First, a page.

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Tag Archives: words

1. Everyone needs that one friend who has excellent taste in movies/music. If you don’t know that person yet, go find them! They won’t come to you, they have too many movies to watch!

2. Kindles/other electronic readers are so not as handy as people claim. “Now I can read without carrying a book around!” Yeah, right. If you say that, you definitely never carry a book around anyway.

3. Sometimes it just seems like it’s always too late.

4. Don’t give yourself away so easily. Stick up for who you are. After all, that’s all this place is is people and other people who follow them around.

5. That awkward moment when someone introduces themselves and then you immediately forget their name.

6. Why are all the cool/successful people 32 or 35?! Does it take that long to become cool/successful?!

7. Words of the week: clarity. grandiose. honky. tragedy. expectations. tetanus.

8. Let him/her go, but not completely. Just enough.

9. Let’s be honest here, food pics are great. Don’t be ashamed! How are selfies ok but not food pics? No way. Let’s start a revolution.

10. I still think you’re beautiful.

Epiphany. A sudden realization of great truth. My little brother learned this word when he was like ten and went around for the next six years of his life (he’s currently sixteen) saying, “Epiphany. A sudden realization of great truth.”

I’m not saying that is what happened to me, a sudden realization of great truth, but, the truth snuck up on me, at least.  Or I was ignoring it, as it approached, attempting to wish it away, the fact that I’m missing something. You can tell yourself that you’re happy and whole, and do everything possible to keep up the ploy, but eventually, if you’re honest with yourself at least part of the time, you’ll find the truth for yourself, or someone else will accidentally shove it in your face, and, bam. Epiphany. Maybe.

This is about friendship. This is about people. This is about life.

This is about me, and relationships and reciprocation and a lack of both. Something missing, or everything.

This is also a little about heart-break, or -ache, feeling a little of the magic of other people disappearing, feeling that that will never come back.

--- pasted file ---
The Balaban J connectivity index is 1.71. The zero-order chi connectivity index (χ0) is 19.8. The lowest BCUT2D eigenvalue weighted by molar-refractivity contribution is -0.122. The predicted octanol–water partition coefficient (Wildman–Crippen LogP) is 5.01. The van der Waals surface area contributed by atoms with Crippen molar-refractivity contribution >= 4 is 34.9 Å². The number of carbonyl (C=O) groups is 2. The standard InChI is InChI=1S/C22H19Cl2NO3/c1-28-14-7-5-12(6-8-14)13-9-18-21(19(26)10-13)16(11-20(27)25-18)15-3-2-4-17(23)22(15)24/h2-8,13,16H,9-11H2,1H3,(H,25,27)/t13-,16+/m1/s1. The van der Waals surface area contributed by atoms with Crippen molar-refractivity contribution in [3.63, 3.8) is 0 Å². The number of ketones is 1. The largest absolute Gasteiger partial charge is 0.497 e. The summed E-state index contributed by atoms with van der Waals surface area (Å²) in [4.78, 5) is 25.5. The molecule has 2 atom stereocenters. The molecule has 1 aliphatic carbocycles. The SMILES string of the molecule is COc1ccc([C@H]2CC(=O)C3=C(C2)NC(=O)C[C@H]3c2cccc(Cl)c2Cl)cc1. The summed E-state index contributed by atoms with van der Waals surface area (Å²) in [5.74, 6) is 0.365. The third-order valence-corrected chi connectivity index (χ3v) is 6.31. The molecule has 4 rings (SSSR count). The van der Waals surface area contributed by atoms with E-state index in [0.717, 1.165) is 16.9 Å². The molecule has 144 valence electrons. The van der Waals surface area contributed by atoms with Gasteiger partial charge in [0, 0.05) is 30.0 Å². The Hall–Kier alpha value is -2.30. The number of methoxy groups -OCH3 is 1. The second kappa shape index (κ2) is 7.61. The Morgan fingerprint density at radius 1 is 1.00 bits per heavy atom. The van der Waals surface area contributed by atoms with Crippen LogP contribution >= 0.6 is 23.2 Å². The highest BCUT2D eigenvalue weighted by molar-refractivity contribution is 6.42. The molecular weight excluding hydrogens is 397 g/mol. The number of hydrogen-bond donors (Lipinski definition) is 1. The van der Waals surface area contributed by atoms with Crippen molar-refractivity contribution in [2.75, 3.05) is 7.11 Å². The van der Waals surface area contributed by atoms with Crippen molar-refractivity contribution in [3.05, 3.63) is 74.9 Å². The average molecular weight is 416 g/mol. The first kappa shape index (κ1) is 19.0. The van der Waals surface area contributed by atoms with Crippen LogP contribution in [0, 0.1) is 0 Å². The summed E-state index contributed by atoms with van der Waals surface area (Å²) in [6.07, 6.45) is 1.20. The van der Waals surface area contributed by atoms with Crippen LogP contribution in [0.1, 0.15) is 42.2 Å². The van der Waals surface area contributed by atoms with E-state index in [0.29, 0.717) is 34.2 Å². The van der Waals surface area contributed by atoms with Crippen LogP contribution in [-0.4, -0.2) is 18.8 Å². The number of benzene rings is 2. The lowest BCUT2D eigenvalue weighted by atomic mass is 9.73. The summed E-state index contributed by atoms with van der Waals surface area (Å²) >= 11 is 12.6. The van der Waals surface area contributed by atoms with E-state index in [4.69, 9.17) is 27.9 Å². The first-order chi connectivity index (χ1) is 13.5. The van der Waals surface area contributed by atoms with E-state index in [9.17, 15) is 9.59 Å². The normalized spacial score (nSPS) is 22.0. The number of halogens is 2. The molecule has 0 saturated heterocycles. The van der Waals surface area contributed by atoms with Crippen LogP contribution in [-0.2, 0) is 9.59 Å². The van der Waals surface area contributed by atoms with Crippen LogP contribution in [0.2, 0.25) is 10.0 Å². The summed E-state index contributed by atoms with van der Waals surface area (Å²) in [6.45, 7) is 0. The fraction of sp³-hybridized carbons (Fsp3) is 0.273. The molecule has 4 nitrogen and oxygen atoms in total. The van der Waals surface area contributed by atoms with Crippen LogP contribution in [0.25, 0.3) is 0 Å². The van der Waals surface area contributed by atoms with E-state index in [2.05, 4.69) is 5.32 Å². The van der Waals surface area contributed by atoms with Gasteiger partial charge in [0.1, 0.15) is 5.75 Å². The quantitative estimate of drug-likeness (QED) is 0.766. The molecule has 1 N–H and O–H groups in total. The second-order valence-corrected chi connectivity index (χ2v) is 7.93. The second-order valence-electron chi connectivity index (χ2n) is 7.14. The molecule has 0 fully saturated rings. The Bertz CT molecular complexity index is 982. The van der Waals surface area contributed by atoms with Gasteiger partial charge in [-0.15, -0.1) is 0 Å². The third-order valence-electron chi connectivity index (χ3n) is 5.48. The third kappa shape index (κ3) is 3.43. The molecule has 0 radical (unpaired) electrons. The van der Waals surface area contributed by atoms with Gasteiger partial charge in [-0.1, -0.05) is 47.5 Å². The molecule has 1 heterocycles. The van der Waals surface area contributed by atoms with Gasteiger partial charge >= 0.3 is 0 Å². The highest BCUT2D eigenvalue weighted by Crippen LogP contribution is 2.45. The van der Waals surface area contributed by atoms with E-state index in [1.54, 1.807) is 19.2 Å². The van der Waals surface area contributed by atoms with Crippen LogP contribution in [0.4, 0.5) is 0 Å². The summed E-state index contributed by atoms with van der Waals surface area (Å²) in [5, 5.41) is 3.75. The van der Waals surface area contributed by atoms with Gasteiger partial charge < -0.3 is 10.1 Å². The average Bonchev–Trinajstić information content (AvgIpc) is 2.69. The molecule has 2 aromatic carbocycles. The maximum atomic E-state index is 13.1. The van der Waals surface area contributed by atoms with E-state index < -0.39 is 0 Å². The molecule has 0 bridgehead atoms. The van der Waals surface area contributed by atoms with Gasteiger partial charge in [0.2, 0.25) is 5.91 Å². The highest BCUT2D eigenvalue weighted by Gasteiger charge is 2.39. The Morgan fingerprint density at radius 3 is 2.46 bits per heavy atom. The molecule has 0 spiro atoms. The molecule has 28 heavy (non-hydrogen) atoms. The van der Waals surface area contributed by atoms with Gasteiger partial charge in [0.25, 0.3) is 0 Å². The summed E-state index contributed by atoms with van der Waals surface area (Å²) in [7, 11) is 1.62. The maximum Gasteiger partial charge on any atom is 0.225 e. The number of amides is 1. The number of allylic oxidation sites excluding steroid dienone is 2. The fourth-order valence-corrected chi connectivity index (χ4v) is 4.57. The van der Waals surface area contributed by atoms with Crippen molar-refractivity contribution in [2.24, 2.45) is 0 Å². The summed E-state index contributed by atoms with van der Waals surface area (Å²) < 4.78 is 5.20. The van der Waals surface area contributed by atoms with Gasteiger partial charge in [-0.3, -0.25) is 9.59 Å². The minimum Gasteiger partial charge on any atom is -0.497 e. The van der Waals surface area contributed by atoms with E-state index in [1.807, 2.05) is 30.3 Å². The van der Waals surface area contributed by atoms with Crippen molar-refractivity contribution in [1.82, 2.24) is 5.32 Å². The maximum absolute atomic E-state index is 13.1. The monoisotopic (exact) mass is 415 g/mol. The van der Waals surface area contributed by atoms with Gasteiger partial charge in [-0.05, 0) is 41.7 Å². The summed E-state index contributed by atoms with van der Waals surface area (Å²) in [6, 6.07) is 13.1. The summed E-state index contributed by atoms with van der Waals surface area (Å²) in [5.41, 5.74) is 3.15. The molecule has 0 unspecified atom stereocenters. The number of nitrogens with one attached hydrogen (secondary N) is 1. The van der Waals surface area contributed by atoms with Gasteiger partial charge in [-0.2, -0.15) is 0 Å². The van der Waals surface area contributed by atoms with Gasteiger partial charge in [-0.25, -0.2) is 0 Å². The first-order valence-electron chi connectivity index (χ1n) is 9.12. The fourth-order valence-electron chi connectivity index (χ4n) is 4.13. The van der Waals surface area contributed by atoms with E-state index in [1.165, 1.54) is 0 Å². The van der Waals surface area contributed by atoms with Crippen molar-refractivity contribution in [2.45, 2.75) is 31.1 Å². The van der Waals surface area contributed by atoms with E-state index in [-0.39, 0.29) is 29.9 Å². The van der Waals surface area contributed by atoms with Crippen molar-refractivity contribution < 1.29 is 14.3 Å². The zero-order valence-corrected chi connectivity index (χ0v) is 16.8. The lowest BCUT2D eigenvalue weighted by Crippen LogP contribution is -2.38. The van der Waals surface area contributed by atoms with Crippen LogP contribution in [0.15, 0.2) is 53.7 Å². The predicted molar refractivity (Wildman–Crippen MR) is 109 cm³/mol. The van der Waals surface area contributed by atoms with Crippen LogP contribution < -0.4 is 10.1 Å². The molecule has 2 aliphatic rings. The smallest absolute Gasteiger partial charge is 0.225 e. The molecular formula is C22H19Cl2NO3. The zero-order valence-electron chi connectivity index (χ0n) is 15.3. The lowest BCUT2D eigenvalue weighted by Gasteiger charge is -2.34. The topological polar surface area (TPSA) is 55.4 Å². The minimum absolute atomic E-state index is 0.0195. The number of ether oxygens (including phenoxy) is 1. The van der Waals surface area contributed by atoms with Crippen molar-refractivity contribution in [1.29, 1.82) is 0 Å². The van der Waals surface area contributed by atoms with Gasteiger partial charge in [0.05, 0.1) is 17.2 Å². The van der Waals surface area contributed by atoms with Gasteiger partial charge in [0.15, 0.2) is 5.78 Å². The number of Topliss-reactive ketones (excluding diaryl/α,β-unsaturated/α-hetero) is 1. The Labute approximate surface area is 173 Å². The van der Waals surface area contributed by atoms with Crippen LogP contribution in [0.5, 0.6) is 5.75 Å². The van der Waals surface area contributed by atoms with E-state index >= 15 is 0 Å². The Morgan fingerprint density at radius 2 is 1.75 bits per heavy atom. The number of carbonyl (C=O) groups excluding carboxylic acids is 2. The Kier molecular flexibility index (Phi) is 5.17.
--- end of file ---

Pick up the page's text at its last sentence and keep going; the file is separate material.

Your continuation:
This is about love, and not understanding what love is, and loving someone who loves someone else, and loving a few people who don’t love back. Missing all of that.

This is about place, location. Wondering if I’d find this somewhere else, with a different city and a different group of people. Wondering if this is just another aspect of life, that this happens everywhere to everyone, wondering if I should feel wise instead of foolish.

This is about choices, about choosing people. Choosing to hang out with those who make you feel happy with yourself, or at least feel something, not like something’s missing; not empty. This is about choosing the right people, about letting go those who make you lose your people magic, even though you don’t want to, even though you wish you could keep them.

This is also about personhood. Being a person, being independent. But missing something. Being a person but not feeling like a person, not being treated like a person.

This is about life, of course, because everything is. This is about learning. And this is about truth, if it even exists.

Nothing like an epiphany, not quite. But, at least, understanding.

 

 

 

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1. I’ve never believed anyone when they said it couldn’t be done.

2. My spirit animal is sticky velcro dots. Those things are amazing.

3. Love where you are, or leave. Love the people around you, or find new people.

4. You might be a grammar nerd if a stylishly placed comma in an email makes you a little bit gleeful.